“There’s a lot of good stuff going on here, but the problems arise when the film strings itself along for too long, trying to drive a point home or to elongate a scene beyond what it’s already established about what it wants to say.”
by Ken Bakely
If nothing else, there isn’t a single spare second of Bodies Bodies Bodies. It’s a messy movie, which very much cuts both ways, but it’s bold in spirit and uncompromising in its execution, even if the substance of its execution can leave something to be desired. Directing from a script by Sarah DeLappe (with a story by Kristen Roupenian), Halina Reijn juggles an array of eccentric characters – though, naturally for the territory of a murder mystery, also a slowly decreasing number of them – who all advance a chaotic story that’s rife with satire of the archetype of the Very Online, affluent twentysomething that most of them are members of. It all begins when Sophie (Amandla Stenberg) and her girlfriend, Bee (Maria Bakalova), drop by a mansion owned by David (Pete Davidson) for a party he’s throwing as a powerful hurricane barrels down on the area. Jordan (Myha’la Harold), Emma (Chase Sui Wonders), and Alice (Rachel Sennott) are also of their age group and milieu, with the sole exception being Alice’s middle-aged partner, Greg (Lee Pace). With the storm keeping them all inside, they decide to pass the time by playing one of those party games where one of their number “kills” off the other guests, and they’re left to guess who it is. But it’s not long before the power goes out and people actually start turning up dead, and as the situation inside turns as treacherous and deadly as the one outside, rivalries emerge, secrets are revealed, and personal grievances are picked with aplomb as they try to figure out who is responsible for the lethal carnage.
It doesn’t take much for some of these young characters to turn against each other – even though some have ostensibly been friends since childhood – because there’s always an edge to their interactions from the start that indicates something fundamentally bleak about how they see each other. Some of Bodies Bodies Bodies’ best moments come when it lets its capable cast play off each other, from caustic barbs to bizarre tangents that underline the characters’ eccentricities. That’s the heart of the movie. It skewers the self-promoting tendencies of a certain subset of Zoomer, where everything in their lives are commodified, from their worldviews to their personal traumas, and used in an endless cycle of narcissistic oneupsmanship; a constant contest of who is the purest of heart and spirit, who can perform the most aesthetically progressive politics, and who can rise up on a perch to take others down. It all indicates a profound lack of social trust, which is on display in spades here as the group splinters apart, stuck in a dark, cavernous estate as the slayings continue.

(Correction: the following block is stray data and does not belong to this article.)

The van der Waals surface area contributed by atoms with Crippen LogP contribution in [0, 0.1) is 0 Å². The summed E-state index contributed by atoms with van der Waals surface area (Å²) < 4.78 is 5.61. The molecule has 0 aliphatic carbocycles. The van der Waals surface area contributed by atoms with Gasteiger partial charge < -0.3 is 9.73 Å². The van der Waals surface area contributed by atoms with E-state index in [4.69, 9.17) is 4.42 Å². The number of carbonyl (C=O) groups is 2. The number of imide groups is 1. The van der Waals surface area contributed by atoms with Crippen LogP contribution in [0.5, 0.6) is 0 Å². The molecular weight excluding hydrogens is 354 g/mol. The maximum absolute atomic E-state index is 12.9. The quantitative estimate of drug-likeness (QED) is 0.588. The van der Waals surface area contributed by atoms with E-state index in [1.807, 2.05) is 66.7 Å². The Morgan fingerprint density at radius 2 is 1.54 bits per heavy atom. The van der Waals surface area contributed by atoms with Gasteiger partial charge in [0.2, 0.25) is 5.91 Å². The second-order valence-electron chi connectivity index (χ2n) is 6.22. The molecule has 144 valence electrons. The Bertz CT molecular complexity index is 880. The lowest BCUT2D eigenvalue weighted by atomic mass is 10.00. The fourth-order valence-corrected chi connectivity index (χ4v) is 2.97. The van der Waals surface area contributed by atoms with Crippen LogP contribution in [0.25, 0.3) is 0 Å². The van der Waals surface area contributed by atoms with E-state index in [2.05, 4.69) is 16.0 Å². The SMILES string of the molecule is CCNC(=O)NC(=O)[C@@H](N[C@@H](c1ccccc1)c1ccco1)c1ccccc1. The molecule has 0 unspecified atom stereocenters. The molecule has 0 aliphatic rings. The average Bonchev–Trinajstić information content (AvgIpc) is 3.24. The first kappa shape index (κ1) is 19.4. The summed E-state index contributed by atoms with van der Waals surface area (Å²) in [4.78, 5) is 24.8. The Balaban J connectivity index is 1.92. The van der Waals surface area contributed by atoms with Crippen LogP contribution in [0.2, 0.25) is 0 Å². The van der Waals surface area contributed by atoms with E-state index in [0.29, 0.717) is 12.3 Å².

Ironically for such a high-stakes situation, DeLappe’s script is funniest and sharpest in simple interactions and quickfire jokes. Bodies Bodies Bodies loses some of its steam when it loads much of its satire into lengthy, pivotal sequences that stop the movie cold for minutes on end, as it draws out its characters’ most unsavory tendencies to have them argue at length. There’s a lot of good stuff going on here, but the problems arise when the film strings itself along for too long, trying to drive a point home or to elongate a scene beyond what it’s already established about what it wants to say. It’s actually small, throwaway pieces within those scenes that push the deepest to the movie’s center – such as a brief line in which a party guest proclaims themselves working class because their parents are professors at a public university – and accomplish nearly as much as the climactic action and expansive exposition that’s spilled around them.
The story is convoluted, though this turns out to be for good reason once the final twist is revealed, but the film delivers its underlying commentary in jumbled ways that don’t track at all. And again, it’s representative of Bodies Bodies Bodies’ erratic and mixed achievements in how that all shakes out. Reijns winds the movie up with a final twist that perfectly sums up the mockery her film has lobbed at its myopic characters and their extreme behavior, but for all the red herrings that the movie throws at us on the way there, it’s a long way to go for the payoff, even if it is intentional. Again, there’s this feeling of the story’s core getting lost in an occasionally scattershot journey. Everything is perfectly clarified by the last scene in no more than a few words. It’s economical but brutally incisive about everything it’s been trying to say, but that same deliberation and expedience is missing from a lot of what came before. There are certainly moments when Bodies Bodies Bodies rips with a fiery energy, and it’s often fun to watch from minute to minute, but it’s got to keep moving.